“Blogging” in the Classroom

Standard

Visit the site below to see how I use blogging in the classroom. I don’t use the word “blogging” in the traditional way– the students aren’t actually blogging. I post a blog– an article, a writing prompt, a critical thinking question, and require students to respond to it.

Thomas English 8th Grade Blog:  http://mbmsenglish8.wordpress.com

Some typical “blogs” I post:

  • Articles I find interesting or that I think kids will find interesting
  • Critical thinking questions pertaining to our curriculum
  • Quotes for students to respond to
  • Videos to elicit student responses
  • Poems for students to discuss
  • Parts left out of the movie (for To Kill a Mockingbird)
  • Examples of literary devices found in real life– similes in songs, alliteration in store names, allusions in clothing brands; and an explanation
  • Random topics: “If you were an animal, what kind of animal would you be?”

Students are asked to click on the “Comments” button and write a response. I usually ask students to write a minimum of 100 words, include a topic sentence, supporting evidence, and explanation to support their assertions, and practice good writing skills.  For some students this is a stretch, and others write double and triple the minimum, depending on the topic.

Students who struggle with some of the more abstract concepts in the blog question are able to read what other students have written to help them understand the question. Reluctant students don’t often search out “more reading” before doing their writing (and often think they “get it” even if they don’t), so I have done lessons requiring students to find another student’s work that they think is good and analyze it for quality prior to writing their own answers. I have found that students are curious about what their peers are writing, and are often surprised to the writing of the people they know. They are then able to see the academic work that is expected of them.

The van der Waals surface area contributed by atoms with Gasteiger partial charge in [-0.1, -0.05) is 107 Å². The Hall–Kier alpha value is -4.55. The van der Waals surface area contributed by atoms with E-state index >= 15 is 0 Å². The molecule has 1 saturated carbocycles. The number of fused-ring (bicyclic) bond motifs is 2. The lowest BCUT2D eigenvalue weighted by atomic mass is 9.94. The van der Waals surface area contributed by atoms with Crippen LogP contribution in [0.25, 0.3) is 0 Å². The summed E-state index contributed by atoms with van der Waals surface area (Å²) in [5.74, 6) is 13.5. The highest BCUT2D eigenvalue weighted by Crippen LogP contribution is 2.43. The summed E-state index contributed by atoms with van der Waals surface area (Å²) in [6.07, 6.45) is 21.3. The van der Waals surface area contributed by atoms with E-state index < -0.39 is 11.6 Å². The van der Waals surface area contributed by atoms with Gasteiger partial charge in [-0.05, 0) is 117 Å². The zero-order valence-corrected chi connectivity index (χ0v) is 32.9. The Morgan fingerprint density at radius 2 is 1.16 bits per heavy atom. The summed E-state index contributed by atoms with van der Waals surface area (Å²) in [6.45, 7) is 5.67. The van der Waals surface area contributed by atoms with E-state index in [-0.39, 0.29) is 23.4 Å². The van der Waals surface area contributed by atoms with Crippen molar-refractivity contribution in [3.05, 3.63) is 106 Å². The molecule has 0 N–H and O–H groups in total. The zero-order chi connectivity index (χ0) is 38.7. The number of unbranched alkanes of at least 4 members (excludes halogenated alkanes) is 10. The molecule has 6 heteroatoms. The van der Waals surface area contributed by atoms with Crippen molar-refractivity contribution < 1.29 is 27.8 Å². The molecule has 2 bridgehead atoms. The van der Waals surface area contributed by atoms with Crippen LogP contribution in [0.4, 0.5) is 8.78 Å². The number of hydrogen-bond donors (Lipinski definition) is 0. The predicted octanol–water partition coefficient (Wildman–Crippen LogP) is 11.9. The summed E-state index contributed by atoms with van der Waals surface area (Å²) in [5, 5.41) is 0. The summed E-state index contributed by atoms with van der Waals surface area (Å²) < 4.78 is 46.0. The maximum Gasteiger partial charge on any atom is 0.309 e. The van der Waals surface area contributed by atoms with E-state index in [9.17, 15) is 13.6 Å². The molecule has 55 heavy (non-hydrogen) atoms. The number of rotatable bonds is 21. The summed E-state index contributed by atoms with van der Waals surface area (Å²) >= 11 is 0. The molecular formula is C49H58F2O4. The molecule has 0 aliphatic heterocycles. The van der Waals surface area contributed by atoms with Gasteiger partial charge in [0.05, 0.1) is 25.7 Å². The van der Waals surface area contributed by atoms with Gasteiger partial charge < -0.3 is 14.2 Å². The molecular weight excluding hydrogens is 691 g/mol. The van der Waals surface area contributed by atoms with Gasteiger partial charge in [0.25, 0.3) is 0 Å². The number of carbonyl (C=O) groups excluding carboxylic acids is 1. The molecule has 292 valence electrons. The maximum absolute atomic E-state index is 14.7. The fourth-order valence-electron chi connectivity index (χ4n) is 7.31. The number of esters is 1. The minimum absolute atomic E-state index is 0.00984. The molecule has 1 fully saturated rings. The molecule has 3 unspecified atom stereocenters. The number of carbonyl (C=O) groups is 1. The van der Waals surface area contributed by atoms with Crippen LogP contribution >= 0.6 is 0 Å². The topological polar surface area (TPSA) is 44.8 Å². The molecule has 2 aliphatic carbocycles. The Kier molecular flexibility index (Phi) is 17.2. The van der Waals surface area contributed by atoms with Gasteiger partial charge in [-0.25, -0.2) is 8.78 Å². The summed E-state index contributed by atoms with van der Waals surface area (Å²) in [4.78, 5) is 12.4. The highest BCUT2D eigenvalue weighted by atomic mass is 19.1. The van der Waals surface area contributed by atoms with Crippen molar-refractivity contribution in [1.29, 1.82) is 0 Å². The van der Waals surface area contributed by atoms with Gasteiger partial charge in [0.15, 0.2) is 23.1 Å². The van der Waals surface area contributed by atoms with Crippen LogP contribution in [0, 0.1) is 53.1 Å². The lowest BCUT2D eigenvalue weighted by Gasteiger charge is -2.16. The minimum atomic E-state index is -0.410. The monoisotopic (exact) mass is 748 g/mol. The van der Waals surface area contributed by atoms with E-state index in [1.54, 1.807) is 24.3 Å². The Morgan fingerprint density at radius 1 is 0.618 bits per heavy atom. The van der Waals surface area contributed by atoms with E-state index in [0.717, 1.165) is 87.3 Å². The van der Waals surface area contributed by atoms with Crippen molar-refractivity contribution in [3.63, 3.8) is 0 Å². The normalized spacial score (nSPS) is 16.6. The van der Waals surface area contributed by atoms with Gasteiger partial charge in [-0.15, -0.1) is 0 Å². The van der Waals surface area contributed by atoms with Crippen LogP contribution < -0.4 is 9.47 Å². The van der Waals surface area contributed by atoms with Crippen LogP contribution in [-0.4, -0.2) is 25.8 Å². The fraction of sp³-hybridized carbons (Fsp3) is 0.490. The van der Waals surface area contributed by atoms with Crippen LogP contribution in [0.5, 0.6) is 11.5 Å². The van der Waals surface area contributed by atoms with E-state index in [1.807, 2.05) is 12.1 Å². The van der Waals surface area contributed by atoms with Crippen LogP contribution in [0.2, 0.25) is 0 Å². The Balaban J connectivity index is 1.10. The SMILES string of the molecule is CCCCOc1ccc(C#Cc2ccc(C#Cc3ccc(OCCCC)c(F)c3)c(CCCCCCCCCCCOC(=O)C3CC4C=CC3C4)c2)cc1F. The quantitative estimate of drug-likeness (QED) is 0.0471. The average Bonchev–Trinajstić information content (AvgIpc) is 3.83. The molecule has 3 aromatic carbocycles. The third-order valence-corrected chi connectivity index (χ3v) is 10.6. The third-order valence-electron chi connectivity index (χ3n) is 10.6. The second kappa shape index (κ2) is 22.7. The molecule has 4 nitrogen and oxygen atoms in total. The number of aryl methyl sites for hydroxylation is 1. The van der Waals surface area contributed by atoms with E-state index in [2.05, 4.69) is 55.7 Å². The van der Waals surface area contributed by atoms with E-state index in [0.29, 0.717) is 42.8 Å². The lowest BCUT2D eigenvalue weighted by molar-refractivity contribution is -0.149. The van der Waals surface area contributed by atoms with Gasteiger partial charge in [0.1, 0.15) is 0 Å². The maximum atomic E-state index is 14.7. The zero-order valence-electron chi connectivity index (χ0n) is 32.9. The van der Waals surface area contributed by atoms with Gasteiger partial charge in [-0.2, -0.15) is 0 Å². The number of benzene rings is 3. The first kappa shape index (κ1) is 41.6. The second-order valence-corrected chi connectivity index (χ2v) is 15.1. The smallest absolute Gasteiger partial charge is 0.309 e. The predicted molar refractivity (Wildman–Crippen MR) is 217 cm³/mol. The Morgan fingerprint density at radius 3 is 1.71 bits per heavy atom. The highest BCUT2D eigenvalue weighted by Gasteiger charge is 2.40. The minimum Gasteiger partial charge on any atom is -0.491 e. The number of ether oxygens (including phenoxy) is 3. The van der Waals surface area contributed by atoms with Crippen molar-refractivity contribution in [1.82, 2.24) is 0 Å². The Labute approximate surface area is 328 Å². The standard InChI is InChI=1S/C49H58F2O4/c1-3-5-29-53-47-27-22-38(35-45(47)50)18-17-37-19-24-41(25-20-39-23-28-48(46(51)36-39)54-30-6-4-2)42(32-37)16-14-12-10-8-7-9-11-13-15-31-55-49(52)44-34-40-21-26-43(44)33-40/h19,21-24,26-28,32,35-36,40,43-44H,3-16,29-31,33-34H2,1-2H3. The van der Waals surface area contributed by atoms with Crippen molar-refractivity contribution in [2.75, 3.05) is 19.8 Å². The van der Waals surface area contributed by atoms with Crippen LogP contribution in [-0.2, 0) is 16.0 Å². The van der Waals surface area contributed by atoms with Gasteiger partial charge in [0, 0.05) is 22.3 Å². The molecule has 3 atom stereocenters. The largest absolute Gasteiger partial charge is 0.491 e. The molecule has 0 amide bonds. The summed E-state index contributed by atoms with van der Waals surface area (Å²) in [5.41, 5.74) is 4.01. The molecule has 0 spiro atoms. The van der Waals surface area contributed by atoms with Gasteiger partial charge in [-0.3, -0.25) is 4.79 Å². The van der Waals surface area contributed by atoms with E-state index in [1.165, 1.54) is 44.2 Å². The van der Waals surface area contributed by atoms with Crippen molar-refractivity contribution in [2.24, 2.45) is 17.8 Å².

Additionally, because the student comment is immediately published, I find more students rereading and editing their work (often in Word or Pages) before publishing, which improves the quality of writing. Students are holding themselves accountable to their peers.

Students can be asked to read through the blog and find best answers, interesting ideas, and otherwise review a topic.

GRADING: I have finally decided how I like to grade student blog entries. I experimented with generous grading directly from online, giving students points in a gradebook for completion and following directions. This was difficult when I have different sections of the same class because entries weren’t by class period and I jumped around my gradebook. I then made a full alphabetized list of all of my students, recorded grades, and then had a student TA record the grades in my gradebook. This, too, is cumbersome. Finally, I decided my expectations were also a problem– they were too easy and didn’t allow me to encourage good writing mechanics and reinforce topic sentence/supporting evidence paragraph structure.

My current strategy is to copy all blog responses and paste them into a Word document. I increase the font size to 12, decrease the margins, and check through pagination to make sure no response spans two pages. This requires about 10 minutes of time and several pages of printing. I then grade each response for structure, content, and mechanics out of 20 points. What I like about this is that I can have students revise if they want. I can also have students paste all of their graded entries onto a piece of paper and assess personal weaknesses in their writing– lots of run-ons, poor spelling, etc.  This helps with goal-setting for writing for the year.

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